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Best Books & Documentaries To Keep Earth Day Going Year-Round

Covering everything from the biggest problems to the smallest solutions.

A rear-view shot of an unrecognisable female backpacker hiking in an expansive wooded area.

Earth Day should be every day, but it’s still always good to seize the day when it comes. It also presents us with the chance to find new books and documentaries to increase your knowledge and awareness of the world you live in, and how you can work to make it better. Here are 13 books and documentaries that might change the way you look at the earth and sustainability.


Not Too Late: Changing the Climate Story From Despair to Possibility Edited by Rebecca Solnit and Thelma Young Lutunatabua

This book is for everyone feeling like the problem is too big for them to make a difference, “for anyone who is despondent, defeatist, or unsure about climate change and seeking answers.” This collection of essays shows that “the future will be decided by whether we act in the present—and we must act to counter institutional inertia, fossil fuel interests, and political obduracy.”

The Sustainable(ish) Living Guide: Everything You Need to Know to Make Small Changes That Make a Big Difference by Jen Gale

If you want to get into the nitty-gritty details of how to incorporate sustainable(ish) living into your daily life, this is the book for you. This book is meant to provide “practical, down to earth ideas to slot into your daily life,” without overwhelming you with the scale.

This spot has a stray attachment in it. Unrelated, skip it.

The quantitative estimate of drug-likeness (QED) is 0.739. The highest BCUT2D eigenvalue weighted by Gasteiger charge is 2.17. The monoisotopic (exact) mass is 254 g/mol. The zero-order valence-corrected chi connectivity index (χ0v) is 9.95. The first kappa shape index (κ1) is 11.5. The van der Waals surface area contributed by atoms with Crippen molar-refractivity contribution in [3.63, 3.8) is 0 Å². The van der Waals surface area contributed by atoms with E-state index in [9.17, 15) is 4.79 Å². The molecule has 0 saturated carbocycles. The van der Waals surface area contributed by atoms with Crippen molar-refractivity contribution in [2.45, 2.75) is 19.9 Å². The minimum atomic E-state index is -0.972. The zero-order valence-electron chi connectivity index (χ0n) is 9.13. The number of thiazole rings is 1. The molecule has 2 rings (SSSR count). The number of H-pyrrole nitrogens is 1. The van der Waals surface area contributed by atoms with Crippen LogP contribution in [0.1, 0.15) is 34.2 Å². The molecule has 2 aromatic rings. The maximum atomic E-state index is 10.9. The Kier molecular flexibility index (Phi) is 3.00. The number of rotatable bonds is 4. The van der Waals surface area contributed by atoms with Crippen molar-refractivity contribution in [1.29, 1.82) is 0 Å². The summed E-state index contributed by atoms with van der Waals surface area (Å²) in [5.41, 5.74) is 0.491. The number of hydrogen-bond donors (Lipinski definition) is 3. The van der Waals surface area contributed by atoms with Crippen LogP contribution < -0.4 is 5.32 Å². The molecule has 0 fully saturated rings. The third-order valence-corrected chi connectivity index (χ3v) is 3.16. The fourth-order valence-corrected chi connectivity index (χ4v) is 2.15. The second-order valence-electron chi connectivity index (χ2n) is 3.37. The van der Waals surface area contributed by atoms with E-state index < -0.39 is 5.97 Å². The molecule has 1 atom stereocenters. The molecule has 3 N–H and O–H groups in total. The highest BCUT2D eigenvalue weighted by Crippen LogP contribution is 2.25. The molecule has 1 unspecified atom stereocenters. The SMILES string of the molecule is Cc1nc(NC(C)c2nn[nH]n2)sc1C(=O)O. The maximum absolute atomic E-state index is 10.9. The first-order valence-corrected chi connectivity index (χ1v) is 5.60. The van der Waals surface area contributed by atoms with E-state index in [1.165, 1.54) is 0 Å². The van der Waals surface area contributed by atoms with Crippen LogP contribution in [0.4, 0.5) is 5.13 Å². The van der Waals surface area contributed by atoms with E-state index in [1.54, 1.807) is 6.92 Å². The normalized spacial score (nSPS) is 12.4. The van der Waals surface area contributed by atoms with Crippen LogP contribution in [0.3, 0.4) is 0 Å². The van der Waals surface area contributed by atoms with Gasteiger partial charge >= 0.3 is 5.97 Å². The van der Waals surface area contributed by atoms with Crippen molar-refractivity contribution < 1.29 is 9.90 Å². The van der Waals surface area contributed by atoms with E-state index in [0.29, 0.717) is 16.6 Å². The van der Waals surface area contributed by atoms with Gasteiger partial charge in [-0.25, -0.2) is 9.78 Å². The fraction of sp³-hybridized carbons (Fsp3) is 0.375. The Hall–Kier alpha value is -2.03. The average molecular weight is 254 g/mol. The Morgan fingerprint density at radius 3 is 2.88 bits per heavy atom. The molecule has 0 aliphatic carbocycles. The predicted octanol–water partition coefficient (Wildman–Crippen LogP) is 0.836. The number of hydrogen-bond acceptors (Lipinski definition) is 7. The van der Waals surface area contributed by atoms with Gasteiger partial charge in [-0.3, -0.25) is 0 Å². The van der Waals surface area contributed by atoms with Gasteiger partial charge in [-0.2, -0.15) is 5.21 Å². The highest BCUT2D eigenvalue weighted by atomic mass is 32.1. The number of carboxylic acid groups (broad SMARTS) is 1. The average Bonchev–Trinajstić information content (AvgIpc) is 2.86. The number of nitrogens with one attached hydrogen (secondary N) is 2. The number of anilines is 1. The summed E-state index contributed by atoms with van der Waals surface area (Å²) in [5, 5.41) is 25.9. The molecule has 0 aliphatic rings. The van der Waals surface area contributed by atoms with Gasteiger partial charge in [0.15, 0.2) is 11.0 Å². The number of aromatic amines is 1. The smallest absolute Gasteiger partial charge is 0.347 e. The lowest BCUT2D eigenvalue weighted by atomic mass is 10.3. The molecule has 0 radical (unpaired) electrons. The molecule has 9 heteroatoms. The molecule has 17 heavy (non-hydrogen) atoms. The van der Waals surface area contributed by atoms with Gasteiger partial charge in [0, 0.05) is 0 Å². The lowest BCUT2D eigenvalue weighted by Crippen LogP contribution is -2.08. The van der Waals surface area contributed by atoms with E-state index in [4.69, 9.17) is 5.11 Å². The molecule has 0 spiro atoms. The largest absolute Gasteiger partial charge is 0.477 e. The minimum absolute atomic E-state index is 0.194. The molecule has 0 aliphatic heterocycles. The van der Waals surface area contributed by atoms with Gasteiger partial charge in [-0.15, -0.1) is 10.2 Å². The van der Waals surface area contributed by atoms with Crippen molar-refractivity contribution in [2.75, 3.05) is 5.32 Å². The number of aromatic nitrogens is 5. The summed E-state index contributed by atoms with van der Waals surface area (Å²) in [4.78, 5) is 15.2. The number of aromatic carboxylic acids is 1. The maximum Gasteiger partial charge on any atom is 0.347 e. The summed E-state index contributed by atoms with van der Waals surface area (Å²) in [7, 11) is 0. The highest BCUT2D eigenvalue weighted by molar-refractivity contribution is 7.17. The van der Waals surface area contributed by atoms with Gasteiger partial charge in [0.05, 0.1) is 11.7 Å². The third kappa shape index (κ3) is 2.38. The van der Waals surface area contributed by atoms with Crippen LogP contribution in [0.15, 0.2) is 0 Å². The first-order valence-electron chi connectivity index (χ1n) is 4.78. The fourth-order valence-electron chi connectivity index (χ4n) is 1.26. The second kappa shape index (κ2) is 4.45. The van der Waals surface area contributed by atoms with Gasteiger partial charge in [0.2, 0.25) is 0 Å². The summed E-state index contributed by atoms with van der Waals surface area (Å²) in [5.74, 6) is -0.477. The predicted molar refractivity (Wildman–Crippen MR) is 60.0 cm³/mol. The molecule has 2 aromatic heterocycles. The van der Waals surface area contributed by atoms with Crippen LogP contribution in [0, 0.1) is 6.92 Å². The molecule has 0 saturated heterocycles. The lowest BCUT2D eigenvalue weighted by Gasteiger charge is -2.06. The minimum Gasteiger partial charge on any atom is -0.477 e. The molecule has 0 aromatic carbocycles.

The Everlasting Meal Cookbook: Leftovers A – Z by Tamar Adler

The Everlasting Meal Cookbook: Leftovers A - Z by Tamar Adler

Want to learn how to cut down on food waste in your kitchen? This is the cookbook for you. Whether it’s stale donuts, citrus peels, or the end of a piece of cheese, she has solutions and recipes for you.

Melville’s Mistake: Essays in Defense of the Natural World by Michael J. Bean

Melville’s Mistake: Essays in Defense of the Natural World By Michael J. Bean

As “the dean of wildlife law,” Michael J. Bean has been credited with creating the branch of law dedicated to protecting wildlife. As such, over the past forty years, he has written many essays on the subject, many of which have been collected in this book of essays. Through this book, you can learn more about the changes seen over the decades and how far we’ve come, as well as how far we have yet to go.

Rewild Yourself: 23 Spellbinding Ways to Make Nature More Visible by Simon Barnes

Get in touch with your wild side. Rewild Yourself breaks down different methods of bringing the natural world into your life and reminding yourself that you are a living thing that’s part of an ecosystem.

Entangled Life: How Fungi Make Our Worlds, Change Our Minds & Shape Our Futures by Merlin Sheldrake

I know a lot of people are still disturbed by the fungi creatures from The Last of Us, but if you can stomach learning more about this unique class of lifeform, you might learn how fungi, rather than ending the world, may be part of the key to saving it.